When Brett Brown first became the Philadelphia 76ers’ coach in 2013, he knew that he was going to be part of something long term.
Even with the flurry of activity, one name is on the minds of Australian basketball fans – Ben Simmons.
The Melbourne-born Philadelphia 76ers’ forward is finally set to make his regular-season debut after missing all of last year with a foot injury.
It was a terrible way to kick off his NBA career, and there is essentially no hope of the 76ers going beyond the first round in the postseason in a conference where the ageless LeBron James acts as the gatekeeper to success.
On the bright side, Simmons’ absence last year does mean that he’s still eligible to compete for the rookie of the year award this season.
Winning this honour will be no easy task as the 2017 draft saw one of the most hyped group of rookies ever enter the league.
Players such as Lonzo Ball (Lakers), Dennis Smith Jr (Mavericks), De’Aaron Fox (Kings), Jayson Tatum (Celtics) and Simmons’ own teammate Markelle Fultz (the no.1 overall pick) are all wildly talented and are expected to make huge impacts on their respective teams.
This isn’t even the full list, as there are arguably more than ten rookies to keep an eye on.
The competition will be tight, and Simmons is no lock to win.
In fact, a recent survey of general managers saw them rate Ball as the favourite to take home the award, with Simmons coming in second.
Despite this, I feel good about Simmons’ chances.
Even during last season’s summer league, it was apparent that Simmons is massively talented and has what it takes to succeed in the NBA.
It won’t take long for him to be the best Australian NBA player, as the Matthew Dellevadovas and Joe Ingles of the world – while solid – pale in comparison to Simmons’ potential.
If he can just show a little progress in the weaker points of his game heading into the current season, he will be able to make a huge impact on the league and potentially even lead the young and exciting 76ers to a playoff berth in an Eastern Conference that seems weak outside of the top three or four teams.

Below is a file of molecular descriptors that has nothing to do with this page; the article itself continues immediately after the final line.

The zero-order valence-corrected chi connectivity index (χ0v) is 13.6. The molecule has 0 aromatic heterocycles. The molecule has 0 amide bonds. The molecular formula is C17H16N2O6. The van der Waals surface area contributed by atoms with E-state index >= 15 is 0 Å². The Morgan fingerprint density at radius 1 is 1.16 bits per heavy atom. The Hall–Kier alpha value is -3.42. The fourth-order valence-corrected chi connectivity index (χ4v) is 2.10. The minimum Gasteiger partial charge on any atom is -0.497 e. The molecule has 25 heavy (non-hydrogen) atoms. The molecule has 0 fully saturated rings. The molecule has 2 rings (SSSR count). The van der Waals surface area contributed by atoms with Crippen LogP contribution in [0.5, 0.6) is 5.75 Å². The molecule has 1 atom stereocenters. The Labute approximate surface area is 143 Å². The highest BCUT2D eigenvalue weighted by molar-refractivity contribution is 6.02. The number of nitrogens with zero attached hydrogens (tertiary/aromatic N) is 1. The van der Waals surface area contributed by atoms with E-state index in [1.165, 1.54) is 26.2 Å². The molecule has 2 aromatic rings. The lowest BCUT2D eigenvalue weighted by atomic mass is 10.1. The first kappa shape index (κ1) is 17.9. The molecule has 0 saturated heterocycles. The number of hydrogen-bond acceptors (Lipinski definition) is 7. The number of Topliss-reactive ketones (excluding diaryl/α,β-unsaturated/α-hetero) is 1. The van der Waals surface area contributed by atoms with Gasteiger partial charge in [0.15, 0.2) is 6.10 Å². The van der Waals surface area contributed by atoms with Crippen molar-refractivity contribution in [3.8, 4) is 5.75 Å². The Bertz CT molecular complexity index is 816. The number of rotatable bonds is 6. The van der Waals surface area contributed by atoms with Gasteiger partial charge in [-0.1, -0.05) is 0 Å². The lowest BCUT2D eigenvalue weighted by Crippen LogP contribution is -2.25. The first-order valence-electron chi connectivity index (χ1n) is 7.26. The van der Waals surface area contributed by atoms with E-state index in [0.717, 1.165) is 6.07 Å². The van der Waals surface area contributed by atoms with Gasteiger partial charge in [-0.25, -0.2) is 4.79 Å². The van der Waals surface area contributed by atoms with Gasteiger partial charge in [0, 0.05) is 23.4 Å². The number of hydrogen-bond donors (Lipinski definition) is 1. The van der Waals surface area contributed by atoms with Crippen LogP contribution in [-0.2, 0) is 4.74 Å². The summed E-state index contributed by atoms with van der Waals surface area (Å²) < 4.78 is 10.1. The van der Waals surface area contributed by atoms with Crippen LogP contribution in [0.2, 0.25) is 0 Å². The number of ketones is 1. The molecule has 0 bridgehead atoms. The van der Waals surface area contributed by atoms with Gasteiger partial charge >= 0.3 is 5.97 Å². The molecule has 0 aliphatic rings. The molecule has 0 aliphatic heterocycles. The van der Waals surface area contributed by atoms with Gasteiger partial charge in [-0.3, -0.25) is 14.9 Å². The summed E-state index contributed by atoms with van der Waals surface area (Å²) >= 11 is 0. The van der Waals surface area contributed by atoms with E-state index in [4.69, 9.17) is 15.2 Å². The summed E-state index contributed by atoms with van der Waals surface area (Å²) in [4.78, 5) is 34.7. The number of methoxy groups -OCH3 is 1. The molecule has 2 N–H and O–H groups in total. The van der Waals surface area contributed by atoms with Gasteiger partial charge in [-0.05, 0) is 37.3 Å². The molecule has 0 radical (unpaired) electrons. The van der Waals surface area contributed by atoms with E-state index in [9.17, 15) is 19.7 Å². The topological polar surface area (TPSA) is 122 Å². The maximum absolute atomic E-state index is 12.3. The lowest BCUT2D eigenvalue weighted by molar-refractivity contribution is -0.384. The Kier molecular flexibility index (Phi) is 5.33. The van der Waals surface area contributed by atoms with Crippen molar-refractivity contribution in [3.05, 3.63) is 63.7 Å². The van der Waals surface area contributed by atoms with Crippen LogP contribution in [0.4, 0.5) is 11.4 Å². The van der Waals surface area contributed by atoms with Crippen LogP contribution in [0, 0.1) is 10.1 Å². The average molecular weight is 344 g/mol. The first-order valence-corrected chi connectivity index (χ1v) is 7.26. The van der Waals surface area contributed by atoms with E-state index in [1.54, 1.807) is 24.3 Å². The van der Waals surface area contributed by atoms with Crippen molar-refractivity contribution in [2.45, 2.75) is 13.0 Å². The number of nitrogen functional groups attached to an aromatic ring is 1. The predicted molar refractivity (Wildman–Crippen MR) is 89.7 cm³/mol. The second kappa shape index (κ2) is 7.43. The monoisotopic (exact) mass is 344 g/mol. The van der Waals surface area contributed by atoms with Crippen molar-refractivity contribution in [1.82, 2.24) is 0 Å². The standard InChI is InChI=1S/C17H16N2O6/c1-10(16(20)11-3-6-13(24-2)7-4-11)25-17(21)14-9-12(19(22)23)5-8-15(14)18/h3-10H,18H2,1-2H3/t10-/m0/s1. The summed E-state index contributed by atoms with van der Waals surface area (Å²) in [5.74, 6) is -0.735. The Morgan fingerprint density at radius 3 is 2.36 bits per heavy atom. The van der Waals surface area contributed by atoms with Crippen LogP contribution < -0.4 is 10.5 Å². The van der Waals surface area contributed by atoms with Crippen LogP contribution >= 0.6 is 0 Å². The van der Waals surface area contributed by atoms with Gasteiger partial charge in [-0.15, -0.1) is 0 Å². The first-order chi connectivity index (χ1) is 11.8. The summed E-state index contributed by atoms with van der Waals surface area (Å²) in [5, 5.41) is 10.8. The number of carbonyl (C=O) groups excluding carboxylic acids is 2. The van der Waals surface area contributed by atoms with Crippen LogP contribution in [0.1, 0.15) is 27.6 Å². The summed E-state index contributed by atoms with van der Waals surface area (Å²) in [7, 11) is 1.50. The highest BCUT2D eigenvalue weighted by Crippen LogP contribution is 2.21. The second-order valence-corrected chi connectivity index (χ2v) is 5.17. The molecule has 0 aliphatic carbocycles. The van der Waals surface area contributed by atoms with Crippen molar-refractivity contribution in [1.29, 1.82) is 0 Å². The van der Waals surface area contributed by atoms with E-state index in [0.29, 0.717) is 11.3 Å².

Let’s take a quick dive into the strengths of his game.
Coming out of college at LSU, Simmons most talked-about skill was his passing ability.
Standing 208cm, he has rare vision for a player of his size. He excels when he’s able to put the ball on the floor and draw the defence in, allowing him to consistently find the open man for easy buckets.
He looks good doing it too, with a penchant for snappy, no look bullets that thread the needle and land perfectly in his target’s hands. A big forward with excellent vision inevitably draws comparisons to LeBron James, and we’ll see if Simmons can remind us of the Cleveland star’s younger days.
As Simmons will be playing a point forward role, he will spend the majority of his time on the floor with the ball in his hands orchestrating the 76ers offence.
His assist numbers should fill up the stat sheet as he is surrounded by talented players.
Star centre Joel Embiid, newly-added sharpshooting guard JJ Redick and the young Fultz are all dangerous players in space and should be able to rack up easy buckets with the room Simmons will provide for them.
Just a side note: it will be interesting to see how well Simmons passes out of the pick and roll. He never got the chance to run them consistently at LSU, and while great vision tends to carry over to all aspects of offence, it’s worth keeping an eye on.
As mentioned before, Simmons is a unique athlete. Despite being nearly seven feet tall, he displays excellent lateral quickness and foot speed while being an explosive leaper. This lends hope to the idea that he should be a versatile player on both sides of the ball.
While athletic ability does not guarantee success, it can allow a player to hold his own. At the very least, he should not be physically overwhelmed by the NBA’s elite athletes while he adjusts to the pace of the pro game.
His size and speed combination will also create match-up problems for opposing teams. Forwards that guard him may be too slow to prevent dribble penetration, and guards that switch onto him can be backed down in the post.
Athletic players with great vision tend to be deadly in transition – look no further than James’ and Dwayne Wade’s reign in Miami as an example of the nightmares that explosive ball handlers with an eye for the perfect pass can create for their opponents.